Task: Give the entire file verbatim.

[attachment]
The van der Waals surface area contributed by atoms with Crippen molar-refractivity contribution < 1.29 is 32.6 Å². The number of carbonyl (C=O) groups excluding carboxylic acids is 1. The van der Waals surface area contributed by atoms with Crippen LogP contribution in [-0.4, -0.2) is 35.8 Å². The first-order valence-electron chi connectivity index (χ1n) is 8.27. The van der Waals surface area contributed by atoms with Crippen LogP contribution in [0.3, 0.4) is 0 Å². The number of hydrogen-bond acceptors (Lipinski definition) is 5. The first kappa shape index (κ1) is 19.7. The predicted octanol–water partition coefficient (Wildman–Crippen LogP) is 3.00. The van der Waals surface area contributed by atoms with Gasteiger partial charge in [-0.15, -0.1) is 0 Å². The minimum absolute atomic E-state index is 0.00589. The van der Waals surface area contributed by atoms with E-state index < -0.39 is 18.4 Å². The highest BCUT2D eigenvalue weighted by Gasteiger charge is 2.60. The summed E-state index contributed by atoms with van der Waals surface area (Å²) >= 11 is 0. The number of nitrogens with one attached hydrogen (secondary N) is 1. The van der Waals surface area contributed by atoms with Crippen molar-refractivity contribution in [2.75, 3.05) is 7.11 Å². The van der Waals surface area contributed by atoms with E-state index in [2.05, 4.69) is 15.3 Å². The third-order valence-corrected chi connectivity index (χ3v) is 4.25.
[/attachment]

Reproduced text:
The van der Waals surface area contributed by atoms with Crippen molar-refractivity contribution < 1.29 is 32.6 Å². The number of carbonyl (C=O) groups excluding carboxylic acids is 1. The van der Waals surface area contributed by atoms with Crippen LogP contribution in [-0.4, -0.2) is 35.8 Å². The first-order valence-electron chi connectivity index (χ1n) is 8.27. The van der Waals surface area contributed by atoms with Crippen LogP contribution in [0.3, 0.4) is 0 Å². The number of hydrogen-bond acceptors (Lipinski definition) is 5. The first kappa shape index (κ1) is 19.7. The predicted octanol–water partition coefficient (Wildman–Crippen LogP) is 3.00. The van der Waals surface area contributed by atoms with Gasteiger partial charge in [-0.15, -0.1) is 0 Å². The minimum absolute atomic E-state index is 0.00589. The van der Waals surface area contributed by atoms with E-state index < -0.39 is 18.4 Å². The highest BCUT2D eigenvalue weighted by Gasteiger charge is 2.60. The summed E-state index contributed by atoms with van der Waals surface area (Å²) >= 11 is 0. The number of nitrogens with one attached hydrogen (secondary N) is 1. The van der Waals surface area contributed by atoms with Crippen molar-refractivity contribution in [2.75, 3.05) is 7.11 Å². The van der Waals surface area contributed by atoms with E-state index in [2.05, 4.69) is 15.3 Å². The third-order valence-corrected chi connectivity index (χ3v) is 4.25.